A particular molecular pathway permits stem cells in pediatric bone cancers to grow rapidly and aggressively, according to researchers at NYU Langone Medical Center and its Laura and Isaac Perlmutter Cancer Center.
In normal cell growth, the Hippo pathway, which controls organ size in animals, works as a dam, regulating cell proliferation. What the researchers found is that the transcription factor of a DNA binding protein called sex determining region Y box 2, or Sox2 for short, which normally maintains cell self-renewal, actually releases the floodgates in the Hippo pathway in osteosarcomas and other cancers, permitting the growth of highly aggressive, tumor-forming stem cells.
Results from the study are to be published in the journal Nature Communications online April 2.
“This study is one of the first to identify the mechanisms that underlie how an osteosarcoma cancer stem cell maintains its tumor-initiating properties,” says senior study investigator Claudio Basilico, MD, the Jan T. Vilcek Professor of Molecular Pathogenesis at NYU Langone and a member of its Perlmutter Cancer Center.
In the study, the investigators used human and mouse osteosarcomas to pinpoint the molecular mechanisms that inhibit the tumor-suppressive Hippo pathway. The researchers concluded that Sox2 represses the functioning of the Hippo pathway, which, in turn, leads to an increase of the potent growth stimulator Yes Associated Protein, known as YAP, permitting cancer cell proliferation.
“Our research is an important step forward in developing novel targeted therapies for these highly aggressive cancers,” says study co-investigator Alka Mansukhani, PhD, an associate professor at NYU Langone and also a member of the Perlmutter Cancer Center. “One possibility is to develop a small molecule that could knock out the Sox2 transcription factor and free the Hippo pathway to re-exert tumor suppression.”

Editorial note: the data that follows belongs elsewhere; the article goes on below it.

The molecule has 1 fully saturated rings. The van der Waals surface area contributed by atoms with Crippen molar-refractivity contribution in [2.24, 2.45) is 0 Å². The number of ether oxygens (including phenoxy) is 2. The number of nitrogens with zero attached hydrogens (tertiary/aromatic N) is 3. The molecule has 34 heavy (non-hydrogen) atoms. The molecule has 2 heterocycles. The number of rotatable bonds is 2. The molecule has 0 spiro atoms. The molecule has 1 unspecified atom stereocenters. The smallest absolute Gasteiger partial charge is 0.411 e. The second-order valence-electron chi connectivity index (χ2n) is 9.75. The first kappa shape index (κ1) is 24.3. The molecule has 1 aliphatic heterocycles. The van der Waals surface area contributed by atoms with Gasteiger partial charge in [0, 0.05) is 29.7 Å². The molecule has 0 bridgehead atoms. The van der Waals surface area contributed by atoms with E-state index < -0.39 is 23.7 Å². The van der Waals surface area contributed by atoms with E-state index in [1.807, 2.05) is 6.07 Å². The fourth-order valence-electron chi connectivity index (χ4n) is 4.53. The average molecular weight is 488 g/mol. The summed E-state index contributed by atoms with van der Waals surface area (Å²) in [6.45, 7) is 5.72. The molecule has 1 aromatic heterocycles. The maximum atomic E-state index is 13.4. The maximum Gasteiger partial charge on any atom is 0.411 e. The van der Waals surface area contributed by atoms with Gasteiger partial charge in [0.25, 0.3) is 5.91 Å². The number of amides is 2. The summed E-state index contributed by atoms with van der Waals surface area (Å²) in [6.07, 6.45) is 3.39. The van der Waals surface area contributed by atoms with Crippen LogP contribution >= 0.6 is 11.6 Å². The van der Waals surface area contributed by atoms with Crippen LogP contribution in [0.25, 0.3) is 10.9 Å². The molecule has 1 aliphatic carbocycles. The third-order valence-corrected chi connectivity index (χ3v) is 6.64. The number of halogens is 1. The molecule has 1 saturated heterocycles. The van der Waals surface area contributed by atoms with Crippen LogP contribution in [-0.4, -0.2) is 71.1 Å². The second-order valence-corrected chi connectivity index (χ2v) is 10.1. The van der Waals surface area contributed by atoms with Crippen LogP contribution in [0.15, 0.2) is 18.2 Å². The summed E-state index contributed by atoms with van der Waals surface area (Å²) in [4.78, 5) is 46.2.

Mansukhani adds that the research suggests that drugs such as verteporfin, which interfere with cancer-promoting YAP function, might prove useful in Sox2-dependent tumors.
The study expands on previous work in Basilico’s and Mansukhani’s molecular oncology laboratories at NYU Langone and on earlier work by Upal Basu Roy, PhD, MPH, the lead study investigator, who found that Sox2 was an essential transcription factor for the maintenance of osteosarcoma stem cells.
The NYU Langone group has shown that, in addition to playing a role in osteosarcoma, Sox2 operates in other tumors, such as glioblastomas, an aggressive type of brain cancer.
Besides Drs. Basilico, Mansukhani, and Basu Roy, study co-investigators, all from NYU Langone, include N. Sumru Bayin, PhD; Eugenia Han, MD; and Dimitris G. Placantonakis, MD, PhD.
The research was supported by a grant from the National Cancer Institute, a member of the National Institutes of Health (NCI-R21 CA186031-01), as well as a grant from the New York State Health Department (NYSTEM grant CO29560).